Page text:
Certain diet sodas may have the potential to prevent the most common type of kidney stone. In a study that is to be published in the June issue of Journal of Urology, researchers found that the diet versions of several popular citrus-flavoured sodas (such as 7Up, Sunkist and Sprite) contained relatively high amounts of citrate, known to inhibit the formation of calcium oxalate stones.
The findings suggest that diet sodas could be an extra weapon for some people prone to kidney stones.
Kidney stones develop when the urine contains more crystal-forming substances, such as calcium, uric acid and a compound called oxalate, than can be diluted by the available fluid. Most kidney stones are calcium-based, usually in combination with oxalate.
One reason that certain people are prone to stones is that their urine contains relatively little citrate, says Brian H. Eisner, an urologist at Massachusetts General Hospital in Boston, US, and lead researcher on the study.
Potassium citrate supplements have long been a common treatment for preventing calcium oxalate stones (as well as another type of stone, called uric acid stones). In a study 10 years ago, one of Dr Eisner’s colleagues found that a home-made lemonade concoction was effective at raising urine citrate levels in those prone to these stones.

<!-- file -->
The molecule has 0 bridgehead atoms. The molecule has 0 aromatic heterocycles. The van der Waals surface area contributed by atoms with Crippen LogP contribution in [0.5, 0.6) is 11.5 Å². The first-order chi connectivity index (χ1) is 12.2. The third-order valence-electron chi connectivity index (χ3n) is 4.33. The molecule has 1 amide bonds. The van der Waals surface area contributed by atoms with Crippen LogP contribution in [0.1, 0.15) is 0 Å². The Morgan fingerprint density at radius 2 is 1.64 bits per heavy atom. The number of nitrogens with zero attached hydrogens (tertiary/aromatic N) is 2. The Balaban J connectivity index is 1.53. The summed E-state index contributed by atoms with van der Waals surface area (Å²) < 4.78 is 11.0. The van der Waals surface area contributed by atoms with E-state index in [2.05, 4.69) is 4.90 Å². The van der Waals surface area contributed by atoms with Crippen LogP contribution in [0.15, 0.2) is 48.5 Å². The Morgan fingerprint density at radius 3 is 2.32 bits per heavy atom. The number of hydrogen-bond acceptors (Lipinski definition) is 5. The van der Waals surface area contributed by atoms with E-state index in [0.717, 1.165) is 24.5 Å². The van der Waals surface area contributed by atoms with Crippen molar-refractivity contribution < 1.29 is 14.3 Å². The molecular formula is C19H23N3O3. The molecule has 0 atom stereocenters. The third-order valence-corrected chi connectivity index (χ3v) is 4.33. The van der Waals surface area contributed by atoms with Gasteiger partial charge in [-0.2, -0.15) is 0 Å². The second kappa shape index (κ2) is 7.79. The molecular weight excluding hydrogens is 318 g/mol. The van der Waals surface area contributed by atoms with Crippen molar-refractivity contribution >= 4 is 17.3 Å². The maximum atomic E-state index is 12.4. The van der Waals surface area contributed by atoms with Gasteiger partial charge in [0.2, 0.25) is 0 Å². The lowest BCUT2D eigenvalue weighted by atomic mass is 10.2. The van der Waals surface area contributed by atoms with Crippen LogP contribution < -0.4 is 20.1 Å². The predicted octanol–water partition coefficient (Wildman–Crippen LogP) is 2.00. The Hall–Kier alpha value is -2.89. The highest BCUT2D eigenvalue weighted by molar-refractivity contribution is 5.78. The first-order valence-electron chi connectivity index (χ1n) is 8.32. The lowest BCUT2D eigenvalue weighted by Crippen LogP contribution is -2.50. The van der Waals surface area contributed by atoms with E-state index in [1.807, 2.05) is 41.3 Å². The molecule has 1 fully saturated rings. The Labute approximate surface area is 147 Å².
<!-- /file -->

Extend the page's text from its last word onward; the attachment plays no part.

The goal of this study was to see whether any commercially available drinks had a similar citrate content to home-made lemonade. The researchers chose diet soda, rather than regular soda, to avoid the high sugar and calorie content of the former. Overall, citrus-based diet sodas (including 7Up, Sunkist Orange, Sprite, Fresca and Canada Dry ginger ale) had somewhat higher citrate levels than the home-made lemonade. Dark colas, on the other hand, had little to no citrate.